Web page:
- Original publication date: 4 April 2011
Three albums in, and aKING have steadily risen to the status of princes of South Africa's rock royalty. Balancing critical and commercial success, the boys from Bellville have toured relentlessly since their 2008 debut Dutch Courage, crafted their sound carefully from album-to-album, and now The Red-Blooded Years is a confident claim to the throne.
Uniting crowd-pleasing southern rock anthems with some sonic experimentations with keyboards and synthesizers, the new album feels like a natural progression for the Fokofpolisiekar off-shoot - with the association now one less FPK member. Rhythm guitarist Hunter Kennedy has departed the line-up (and on good terms) due to his increasing workload as a member of Die Heuwels Fantasties, another FPK sibling (a rare situation that has emerged as the FPK lads spread their creativity beyond their generation-defining group). His replacement is Andrew Davenport, whose arrival must've prompted the band to reassess their sound, as well as the 3-month rush it took to record 2009's Against All Odds.
Pardon This Polished Approach
The cross-pollination of ideas between this family of bands is interesting to consider in the South African music industry. If Fokofpolisiekar represents the adrenaline-charged, Afrikaans rock fury, and Die Heuwels Fantasties the unashamed electropop veering ever-so close to sokkie treffer territory (commercialised Afrikaans dance hits) , then aKING sits somewhere in the middle of the spectrum, drawing from both houses and presenting heirs in English.
This bilingual billing is something I was reminded of when I saw the band live at Kirstenbosch Gardens Summer Sunset Concerts this past Sunday (3 April 2011). Gravel-mouthed lead singer Laudo Liebenberg's between-song banter occasionally switched languages, which makes the verbosity of his (English) lyrics all the more impressive. But what is more fascinating is his brooding, baritoned voice, which once again infuses each new track with rousing bravado, passion, sincerity and even tenderness.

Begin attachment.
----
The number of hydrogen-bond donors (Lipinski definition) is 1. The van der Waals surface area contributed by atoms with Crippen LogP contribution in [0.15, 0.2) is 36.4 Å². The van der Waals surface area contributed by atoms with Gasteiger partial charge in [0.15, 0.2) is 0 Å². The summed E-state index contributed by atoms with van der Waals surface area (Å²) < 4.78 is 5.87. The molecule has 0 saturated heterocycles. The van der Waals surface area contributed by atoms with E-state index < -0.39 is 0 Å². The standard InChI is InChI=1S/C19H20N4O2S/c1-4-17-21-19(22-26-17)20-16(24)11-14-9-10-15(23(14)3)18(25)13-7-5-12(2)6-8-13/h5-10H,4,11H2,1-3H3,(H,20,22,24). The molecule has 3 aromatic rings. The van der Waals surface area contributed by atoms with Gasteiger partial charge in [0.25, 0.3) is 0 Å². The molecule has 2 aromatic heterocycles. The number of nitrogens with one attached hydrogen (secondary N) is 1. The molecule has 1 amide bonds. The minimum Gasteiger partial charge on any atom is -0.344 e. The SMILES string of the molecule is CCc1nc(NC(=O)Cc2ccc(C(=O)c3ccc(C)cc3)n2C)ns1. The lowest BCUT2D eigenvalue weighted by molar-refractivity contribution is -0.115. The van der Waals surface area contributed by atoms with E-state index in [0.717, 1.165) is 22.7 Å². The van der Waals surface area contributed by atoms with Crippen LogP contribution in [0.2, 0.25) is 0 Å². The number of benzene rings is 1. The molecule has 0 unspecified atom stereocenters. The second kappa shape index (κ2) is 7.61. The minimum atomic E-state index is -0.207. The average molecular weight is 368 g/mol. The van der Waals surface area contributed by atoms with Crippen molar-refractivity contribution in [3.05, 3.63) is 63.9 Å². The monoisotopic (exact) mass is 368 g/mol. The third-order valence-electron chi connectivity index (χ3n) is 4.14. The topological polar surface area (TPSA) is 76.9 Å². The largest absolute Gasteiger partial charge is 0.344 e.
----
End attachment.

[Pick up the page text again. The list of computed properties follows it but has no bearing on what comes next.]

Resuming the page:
New sounds are immediately evident on the lengthy synth-heavy intro of album opener 'Catch Alight', where bassist Hennie Van Halen also contributes keyboards, and on first single 'The Runaround', power ballad 'Holding On', and soothing charmer 'All In The Wind'. Liebenberg gets ample backing vocals from Van Halen and Davenport, providing salt-and-sugar studio harmonies and an added boost in the crowd-pleasing stakes when playing live. Drummer Jaco 'Snakehead' Venter, now the lone FPK link, is also most exciting to witness live, and could make a funeral dirge look like a Broadway musical the way he smashes away at the kit.
Despite the mostly upbeat demeanour in their music, aKING has always had an intriguingly dark, sexual side to their lyrics. 'Cut-Throat Tongue' is this album's most obvious example ("Lift that cursed skirt, vicious young jackal/My confidence is coming"), but everywhere else there's smatterings of songwriter Laudo's angst-filled, ambiguous confessions and musings. They're the kind of lyrics that might pass over you first time round, but soon start to resonate within you after a couple of listens. My personal favourite? From 'All In The Wind': "I don't drink too much, just enough/To sink my teeth into the evening/And grind through the days".
The Red-Blooded Years flows with vigour from start to finish (even instrumental 'The Sleeping Sound' uses its peerage as album closer to give one last hoorah) and is the sound of a band acknowledging their prime. This is their coming of age. Long live aKING.
- Catch Alight
- The Runaround
- Cut-Throat Tongue And Razor
- Kick Me
- So Close
- Holding On
- All In The Wind
- Weak Man's World
- Any Other Way
- First Brush
- Red Blooded Years
- The Sleeping Sound
Release date: 1 March 2011